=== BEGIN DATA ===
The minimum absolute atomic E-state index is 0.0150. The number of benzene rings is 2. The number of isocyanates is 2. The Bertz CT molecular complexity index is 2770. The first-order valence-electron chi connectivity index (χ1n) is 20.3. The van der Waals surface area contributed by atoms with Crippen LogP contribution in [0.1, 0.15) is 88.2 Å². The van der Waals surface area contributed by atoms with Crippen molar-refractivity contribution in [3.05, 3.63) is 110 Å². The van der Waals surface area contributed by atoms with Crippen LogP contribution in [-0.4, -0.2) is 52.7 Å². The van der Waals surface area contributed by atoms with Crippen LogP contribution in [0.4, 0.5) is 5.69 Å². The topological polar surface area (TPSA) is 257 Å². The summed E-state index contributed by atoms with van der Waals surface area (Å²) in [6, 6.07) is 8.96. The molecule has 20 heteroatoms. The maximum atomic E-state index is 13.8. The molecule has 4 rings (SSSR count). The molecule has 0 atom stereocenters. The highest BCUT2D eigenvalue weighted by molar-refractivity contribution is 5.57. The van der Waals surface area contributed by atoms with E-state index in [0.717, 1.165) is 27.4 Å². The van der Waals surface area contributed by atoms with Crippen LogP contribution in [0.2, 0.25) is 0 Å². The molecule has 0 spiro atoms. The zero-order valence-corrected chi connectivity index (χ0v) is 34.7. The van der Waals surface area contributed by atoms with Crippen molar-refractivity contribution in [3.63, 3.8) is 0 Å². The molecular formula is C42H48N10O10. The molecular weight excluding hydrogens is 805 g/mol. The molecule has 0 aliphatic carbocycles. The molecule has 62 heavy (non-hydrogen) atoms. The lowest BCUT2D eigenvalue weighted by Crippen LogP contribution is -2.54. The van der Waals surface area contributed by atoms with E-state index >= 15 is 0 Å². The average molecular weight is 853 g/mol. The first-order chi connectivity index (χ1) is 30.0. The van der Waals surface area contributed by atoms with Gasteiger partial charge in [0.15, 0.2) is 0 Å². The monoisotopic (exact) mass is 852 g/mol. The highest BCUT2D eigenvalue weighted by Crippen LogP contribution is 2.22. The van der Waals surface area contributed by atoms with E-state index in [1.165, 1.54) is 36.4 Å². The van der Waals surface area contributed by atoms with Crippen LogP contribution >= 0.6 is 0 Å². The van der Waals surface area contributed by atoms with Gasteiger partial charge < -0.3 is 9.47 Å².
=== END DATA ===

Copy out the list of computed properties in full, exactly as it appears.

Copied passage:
The minimum absolute atomic E-state index is 0.0150. The number of benzene rings is 2. The number of isocyanates is 2. The Bertz CT molecular complexity index is 2770. The first-order valence-electron chi connectivity index (χ1n) is 20.3. The van der Waals surface area contributed by atoms with Crippen LogP contribution in [0.1, 0.15) is 88.2 Å². The van der Waals surface area contributed by atoms with Crippen molar-refractivity contribution in [3.05, 3.63) is 110 Å². The van der Waals surface area contributed by atoms with Crippen LogP contribution in [-0.4, -0.2) is 52.7 Å². The van der Waals surface area contributed by atoms with Crippen LogP contribution in [0.4, 0.5) is 5.69 Å². The topological polar surface area (TPSA) is 257 Å². The summed E-state index contributed by atoms with van der Waals surface area (Å²) in [6, 6.07) is 8.96. The molecule has 20 heteroatoms. The maximum atomic E-state index is 13.8. The molecule has 4 rings (SSSR count). The molecule has 0 atom stereocenters. The highest BCUT2D eigenvalue weighted by molar-refractivity contribution is 5.57. The van der Waals surface area contributed by atoms with E-state index in [0.717, 1.165) is 27.4 Å². The van der Waals surface area contributed by atoms with Crippen LogP contribution in [0.2, 0.25) is 0 Å². The molecule has 0 spiro atoms. The zero-order valence-corrected chi connectivity index (χ0v) is 34.7. The van der Waals surface area contributed by atoms with Crippen molar-refractivity contribution in [3.63, 3.8) is 0 Å². The molecular formula is C42H48N10O10. The molecular weight excluding hydrogens is 805 g/mol. The molecule has 0 aliphatic carbocycles. The molecule has 62 heavy (non-hydrogen) atoms. The lowest BCUT2D eigenvalue weighted by Crippen LogP contribution is -2.54. The van der Waals surface area contributed by atoms with E-state index >= 15 is 0 Å². The average molecular weight is 853 g/mol. The first-order chi connectivity index (χ1) is 30.0. The van der Waals surface area contributed by atoms with Gasteiger partial charge in [0.15, 0.2) is 0 Å². The monoisotopic (exact) mass is 852 g/mol. The highest BCUT2D eigenvalue weighted by Crippen LogP contribution is 2.22. The van der Waals surface area contributed by atoms with E-state index in [1.165, 1.54) is 36.4 Å². The van der Waals surface area contributed by atoms with Crippen LogP contribution >= 0.6 is 0 Å². The van der Waals surface area contributed by atoms with Gasteiger partial charge < -0.3 is 9.47 Å².